It isn’t fair. I lay out the tape carefully. I make sure there are no bends. I count every little 1/16th of an inch, and I do it two or three times just to make sure. You know the old adage: “measure twice and cut thrice.” Well, I do my best to obey that counsel. And still I live a life of disappointment. It reminds me of math homework at school or those awful science experiments. I once said, nostalgically, to an old classmate of mine: “Do you remember science class? None of my experiments ever worked.” “Yes,” she answered sadly. “You were always so confused.”
Even worse: it reminds me of whitewater canoeing when I had the very poor idea of paddling solo on the Ottawa River where souseholes are the size of a house, and you have to fill your canoe with inflated rubber tubes to maintain any sort of optimism. “Bring a couple of old hockey sticks,” said Blaine. “You can saw off a bit the width of the canoe, jam it under the gunwales and tie it in to hold the tires.”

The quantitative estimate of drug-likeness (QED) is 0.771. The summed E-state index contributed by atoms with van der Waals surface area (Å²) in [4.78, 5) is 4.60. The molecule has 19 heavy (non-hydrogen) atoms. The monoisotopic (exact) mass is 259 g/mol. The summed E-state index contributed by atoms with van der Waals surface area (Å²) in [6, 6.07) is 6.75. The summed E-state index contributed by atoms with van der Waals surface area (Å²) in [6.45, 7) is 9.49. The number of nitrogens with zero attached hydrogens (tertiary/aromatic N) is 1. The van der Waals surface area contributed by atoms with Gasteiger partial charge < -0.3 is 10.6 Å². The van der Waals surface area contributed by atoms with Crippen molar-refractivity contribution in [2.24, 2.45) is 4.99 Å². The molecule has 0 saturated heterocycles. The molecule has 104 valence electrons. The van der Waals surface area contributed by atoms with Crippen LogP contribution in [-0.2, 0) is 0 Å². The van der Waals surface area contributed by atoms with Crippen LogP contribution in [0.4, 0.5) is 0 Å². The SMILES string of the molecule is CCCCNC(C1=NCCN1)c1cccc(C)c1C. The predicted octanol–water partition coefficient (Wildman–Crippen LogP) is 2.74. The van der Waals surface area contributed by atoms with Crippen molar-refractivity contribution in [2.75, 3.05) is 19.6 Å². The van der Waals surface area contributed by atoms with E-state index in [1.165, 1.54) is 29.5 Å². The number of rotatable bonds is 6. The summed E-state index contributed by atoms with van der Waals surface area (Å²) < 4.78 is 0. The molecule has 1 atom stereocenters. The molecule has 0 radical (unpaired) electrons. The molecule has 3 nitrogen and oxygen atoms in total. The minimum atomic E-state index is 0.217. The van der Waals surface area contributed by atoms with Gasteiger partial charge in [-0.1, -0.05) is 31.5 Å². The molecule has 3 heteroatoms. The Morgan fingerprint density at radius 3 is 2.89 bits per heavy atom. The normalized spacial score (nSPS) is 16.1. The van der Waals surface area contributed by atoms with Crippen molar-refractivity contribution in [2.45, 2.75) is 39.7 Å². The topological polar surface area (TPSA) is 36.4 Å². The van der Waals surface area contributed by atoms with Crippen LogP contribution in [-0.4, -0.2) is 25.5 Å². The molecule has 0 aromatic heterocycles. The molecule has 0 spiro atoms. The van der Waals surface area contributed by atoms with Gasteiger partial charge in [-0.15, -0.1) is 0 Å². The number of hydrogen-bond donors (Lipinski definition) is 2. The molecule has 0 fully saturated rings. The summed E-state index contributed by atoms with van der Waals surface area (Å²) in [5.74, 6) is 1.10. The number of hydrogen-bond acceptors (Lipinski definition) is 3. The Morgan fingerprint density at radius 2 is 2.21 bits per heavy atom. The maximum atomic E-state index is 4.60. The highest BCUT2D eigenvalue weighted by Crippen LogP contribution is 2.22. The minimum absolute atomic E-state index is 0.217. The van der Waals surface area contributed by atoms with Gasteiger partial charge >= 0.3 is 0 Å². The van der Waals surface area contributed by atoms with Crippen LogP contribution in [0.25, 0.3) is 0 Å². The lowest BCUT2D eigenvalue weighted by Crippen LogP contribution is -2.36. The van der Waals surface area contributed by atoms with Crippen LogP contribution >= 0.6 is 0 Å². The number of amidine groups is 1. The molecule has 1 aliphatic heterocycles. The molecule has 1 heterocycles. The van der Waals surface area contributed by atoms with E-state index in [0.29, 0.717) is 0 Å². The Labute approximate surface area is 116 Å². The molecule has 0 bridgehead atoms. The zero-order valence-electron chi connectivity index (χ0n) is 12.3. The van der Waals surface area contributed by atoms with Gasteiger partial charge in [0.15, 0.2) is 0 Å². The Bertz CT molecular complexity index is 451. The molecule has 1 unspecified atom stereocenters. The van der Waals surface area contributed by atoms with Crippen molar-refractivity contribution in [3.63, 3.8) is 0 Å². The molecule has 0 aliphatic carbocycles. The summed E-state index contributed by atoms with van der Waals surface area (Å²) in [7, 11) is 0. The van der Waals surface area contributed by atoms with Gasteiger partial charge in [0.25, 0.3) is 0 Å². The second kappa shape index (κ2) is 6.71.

Easy for him to say. I took my first hockey stick, laid it carefully over the canoe, made a mark, cut it briskly and confidently with my little saw and laid it back in the canoe. Impossible! It was several inches too short! I breathed deeply. Took a second stick. Measured more carefully, made a mark and then cut — very slowly. Curses! TOO SHORT! I had one hockey stick left and I don’t have to bore you with what happened. The rest of that day is kind of a blur — the way life looks when you are gazing at it through aerated water. In fact, I think I drowned and everything since has been a kind of otherworldly hallucination. That explains a good deal, come to think of it.
Eventually I gave up science and canoeing alike: in that order, beginning with science at university, where I made the ghastly error of enrolling in zoology because I like animals and ended up dissecting them. Good grief. They gave me a passing grade just to get me out of the department. Well, how would you like it if you were a teacher, to have a first-year student sobbing in the back row over her little white rat?